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Lesson 11 - Flight Planning - Ascent Ground School

Last update to our questions: 9/31/16
FAA Private Pilot Question Bank: 09/28/16
We update our questions as often as the FAA updates their questions bank, or as often you report new questions to us.

Private Pilot | Lesson 11 - Flight Planning

TABLE OF CONTENTS:
11.1 MAGNETIC COURSE
11.2 MAGNETIC HEADING
11.3 COMPASS HEADING
11.4 VFR FLIGHT PLAN FORM
11.5 CALCULATING TIME ENROUTE
11.6 TIME ZONES

11.1 Magnetic Course

A number of FAA knowledge test questions ask you to determine the magnetic course for a specific flight.

Magnetic course (MC), is the True Course (TC) adjusted for magnetic variation. Magnetic course is the course that would take you directly from origin to destination if there was no wind along the route of flight.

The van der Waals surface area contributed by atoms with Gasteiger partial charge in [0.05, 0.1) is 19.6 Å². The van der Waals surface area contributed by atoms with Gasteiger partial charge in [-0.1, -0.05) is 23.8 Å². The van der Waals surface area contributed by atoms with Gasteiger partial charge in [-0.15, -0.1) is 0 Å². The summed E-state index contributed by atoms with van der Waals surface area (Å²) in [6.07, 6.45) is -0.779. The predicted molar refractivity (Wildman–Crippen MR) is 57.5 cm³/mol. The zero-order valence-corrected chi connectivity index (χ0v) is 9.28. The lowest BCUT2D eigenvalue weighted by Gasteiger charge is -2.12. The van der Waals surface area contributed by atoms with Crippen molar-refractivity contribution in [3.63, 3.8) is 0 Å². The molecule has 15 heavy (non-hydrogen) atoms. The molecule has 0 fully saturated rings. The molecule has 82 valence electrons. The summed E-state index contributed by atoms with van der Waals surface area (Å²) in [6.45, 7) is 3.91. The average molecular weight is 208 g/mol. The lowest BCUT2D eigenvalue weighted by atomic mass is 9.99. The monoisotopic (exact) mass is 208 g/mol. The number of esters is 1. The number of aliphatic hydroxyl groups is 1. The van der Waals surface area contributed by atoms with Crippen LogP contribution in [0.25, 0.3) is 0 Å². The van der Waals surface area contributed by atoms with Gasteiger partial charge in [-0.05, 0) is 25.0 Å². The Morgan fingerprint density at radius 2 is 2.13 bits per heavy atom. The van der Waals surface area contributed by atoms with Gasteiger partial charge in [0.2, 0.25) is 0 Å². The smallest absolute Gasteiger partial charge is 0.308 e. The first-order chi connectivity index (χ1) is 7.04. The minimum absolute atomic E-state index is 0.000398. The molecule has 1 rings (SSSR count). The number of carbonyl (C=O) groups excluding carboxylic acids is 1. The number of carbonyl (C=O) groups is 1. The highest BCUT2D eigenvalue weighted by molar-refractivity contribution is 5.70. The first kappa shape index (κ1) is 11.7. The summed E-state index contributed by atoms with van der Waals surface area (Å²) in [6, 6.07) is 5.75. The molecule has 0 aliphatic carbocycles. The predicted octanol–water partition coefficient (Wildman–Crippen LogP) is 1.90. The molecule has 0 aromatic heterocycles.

Determine the True Course (TC) by placing the straight edge of a navigational plotter or protractor along the route, with the hole in the plotter on the intersection of the route and a meridian, or line of longitude (the vertical line with small tick-marks).

  1. The TC is measured by the numbers on the protractor portion of the plotter (semi-circle) at the meridian.
  2. Note that up to four numbers (90° apart) are provided on the plotter. You must determine which is the direction of the flight, using a common sense approximation of your direction.

Alternatively, you can use a line of latitude (horizontal line with small tick-marks) if your course is in a north or south direction.